THE FEDERAL COMMUNICATIONS Commission will publish on Wednesday its plan to reverse Obama-era net neutrality rules that banned internet service providers from blocking or slowing down content, or creating so-called “fast lanes” for companies willing to pay extra to deliver their content more quickly.
The new FCC order will throw out almost all of the agency’s 2015 net-neutrality rules, including the prohibitions on blocking and throttling content, senior FCC staff said during a conference call with reporters Tuesday. The order will also ban states from imposing their own net-neutrality rules to replace the federal regulations.
The order also reverses the decision to classify both mobile and home broadband internet services as “common carriers” like telephone services. That change will allow the Federal Trade Commission to enforce antitrust laws against broadband providers should they engage in anticompetitive behavior. The order will also require broadband providers to publicly disclose if they block or slow content, or accept payments from companies for preferential treatment.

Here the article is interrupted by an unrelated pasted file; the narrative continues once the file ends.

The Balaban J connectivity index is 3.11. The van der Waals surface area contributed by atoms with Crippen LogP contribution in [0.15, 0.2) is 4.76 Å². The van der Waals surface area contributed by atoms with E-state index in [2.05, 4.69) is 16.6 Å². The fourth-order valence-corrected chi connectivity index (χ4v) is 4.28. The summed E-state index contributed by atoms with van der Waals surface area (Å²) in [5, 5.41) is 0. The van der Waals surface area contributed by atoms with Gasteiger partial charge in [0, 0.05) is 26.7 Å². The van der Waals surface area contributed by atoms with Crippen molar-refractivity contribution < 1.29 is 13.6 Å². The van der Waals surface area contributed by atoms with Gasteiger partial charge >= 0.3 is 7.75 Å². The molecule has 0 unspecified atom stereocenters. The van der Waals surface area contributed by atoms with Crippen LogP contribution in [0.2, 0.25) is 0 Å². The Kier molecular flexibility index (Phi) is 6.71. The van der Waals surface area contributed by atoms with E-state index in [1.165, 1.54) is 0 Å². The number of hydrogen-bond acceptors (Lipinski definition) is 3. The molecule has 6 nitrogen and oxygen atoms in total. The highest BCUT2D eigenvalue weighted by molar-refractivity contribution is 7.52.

“Under my proposal, the federal government will stop micromanaging the internet,” FCC chair Ajit Pai said in a statement Tuesday. “Instead, the FCC would simply require internet service providers to be transparent about their practices so that consumers can buy the service plan that’s best for them and entrepreneurs and other small businesses can have the technical information they need to innovate.”